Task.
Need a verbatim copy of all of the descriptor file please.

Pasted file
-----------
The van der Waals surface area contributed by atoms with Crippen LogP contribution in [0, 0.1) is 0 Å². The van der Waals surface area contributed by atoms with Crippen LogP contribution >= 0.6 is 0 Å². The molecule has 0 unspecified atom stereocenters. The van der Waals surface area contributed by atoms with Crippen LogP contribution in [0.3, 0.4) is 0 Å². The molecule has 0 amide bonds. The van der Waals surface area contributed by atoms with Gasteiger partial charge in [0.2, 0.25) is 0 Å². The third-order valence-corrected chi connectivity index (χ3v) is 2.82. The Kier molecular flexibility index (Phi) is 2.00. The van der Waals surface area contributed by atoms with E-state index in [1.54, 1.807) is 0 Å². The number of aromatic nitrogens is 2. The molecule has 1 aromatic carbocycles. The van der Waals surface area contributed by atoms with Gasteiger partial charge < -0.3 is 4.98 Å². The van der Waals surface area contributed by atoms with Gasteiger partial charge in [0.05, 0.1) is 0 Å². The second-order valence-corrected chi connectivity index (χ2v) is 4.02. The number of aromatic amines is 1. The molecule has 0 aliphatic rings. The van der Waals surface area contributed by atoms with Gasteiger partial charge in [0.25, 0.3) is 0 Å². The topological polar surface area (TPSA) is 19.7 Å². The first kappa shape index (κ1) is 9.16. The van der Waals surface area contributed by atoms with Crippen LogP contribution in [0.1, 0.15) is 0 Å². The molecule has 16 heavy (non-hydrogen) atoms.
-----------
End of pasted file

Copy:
The van der Waals surface area contributed by atoms with Crippen LogP contribution in [0, 0.1) is 0 Å². The van der Waals surface area contributed by atoms with Crippen LogP contribution >= 0.6 is 0 Å². The molecule has 0 unspecified atom stereocenters. The van der Waals surface area contributed by atoms with Crippen LogP contribution in [0.3, 0.4) is 0 Å². The molecule has 0 amide bonds. The van der Waals surface area contributed by atoms with Gasteiger partial charge in [0.2, 0.25) is 0 Å². The third-order valence-corrected chi connectivity index (χ3v) is 2.82. The Kier molecular flexibility index (Phi) is 2.00. The van der Waals surface area contributed by atoms with E-state index in [1.54, 1.807) is 0 Å². The number of aromatic nitrogens is 2. The molecule has 1 aromatic carbocycles. The van der Waals surface area contributed by atoms with Gasteiger partial charge < -0.3 is 4.98 Å². The van der Waals surface area contributed by atoms with Gasteiger partial charge in [0.05, 0.1) is 0 Å². The second-order valence-corrected chi connectivity index (χ2v) is 4.02. The number of aromatic amines is 1. The molecule has 0 aliphatic rings. The van der Waals surface area contributed by atoms with Gasteiger partial charge in [0.25, 0.3) is 0 Å². The topological polar surface area (TPSA) is 19.7 Å². The first kappa shape index (κ1) is 9.16. The van der Waals surface area contributed by atoms with Crippen LogP contribution in [0.1, 0.15) is 0 Å². The molecule has 16 heavy (non-hydrogen) atoms.